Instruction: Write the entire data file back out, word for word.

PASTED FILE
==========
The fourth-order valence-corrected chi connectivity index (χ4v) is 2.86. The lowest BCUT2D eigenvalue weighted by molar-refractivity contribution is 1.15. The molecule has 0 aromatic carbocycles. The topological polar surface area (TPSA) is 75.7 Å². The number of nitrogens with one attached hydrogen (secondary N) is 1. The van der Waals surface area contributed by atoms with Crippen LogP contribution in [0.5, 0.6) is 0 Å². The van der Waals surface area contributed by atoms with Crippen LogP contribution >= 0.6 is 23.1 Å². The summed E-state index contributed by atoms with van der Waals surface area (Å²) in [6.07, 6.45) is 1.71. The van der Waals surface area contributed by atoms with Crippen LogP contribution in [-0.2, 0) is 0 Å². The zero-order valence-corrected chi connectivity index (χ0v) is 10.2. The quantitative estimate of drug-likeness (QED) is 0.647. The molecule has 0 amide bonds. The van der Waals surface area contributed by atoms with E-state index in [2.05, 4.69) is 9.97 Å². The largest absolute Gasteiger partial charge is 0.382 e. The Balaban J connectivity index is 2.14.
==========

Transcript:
The fourth-order valence-corrected chi connectivity index (χ4v) is 2.86. The lowest BCUT2D eigenvalue weighted by molar-refractivity contribution is 1.15. The molecule has 0 aromatic carbocycles. The topological polar surface area (TPSA) is 75.7 Å². The number of nitrogens with one attached hydrogen (secondary N) is 1. The van der Waals surface area contributed by atoms with Crippen LogP contribution in [0.5, 0.6) is 0 Å². The van der Waals surface area contributed by atoms with Crippen LogP contribution >= 0.6 is 23.1 Å². The summed E-state index contributed by atoms with van der Waals surface area (Å²) in [6.07, 6.45) is 1.71. The van der Waals surface area contributed by atoms with Crippen LogP contribution in [-0.2, 0) is 0 Å². The zero-order valence-corrected chi connectivity index (χ0v) is 10.2. The quantitative estimate of drug-likeness (QED) is 0.647. The molecule has 0 amide bonds. The van der Waals surface area contributed by atoms with E-state index in [2.05, 4.69) is 9.97 Å². The largest absolute Gasteiger partial charge is 0.382 e. The Balaban J connectivity index is 2.14.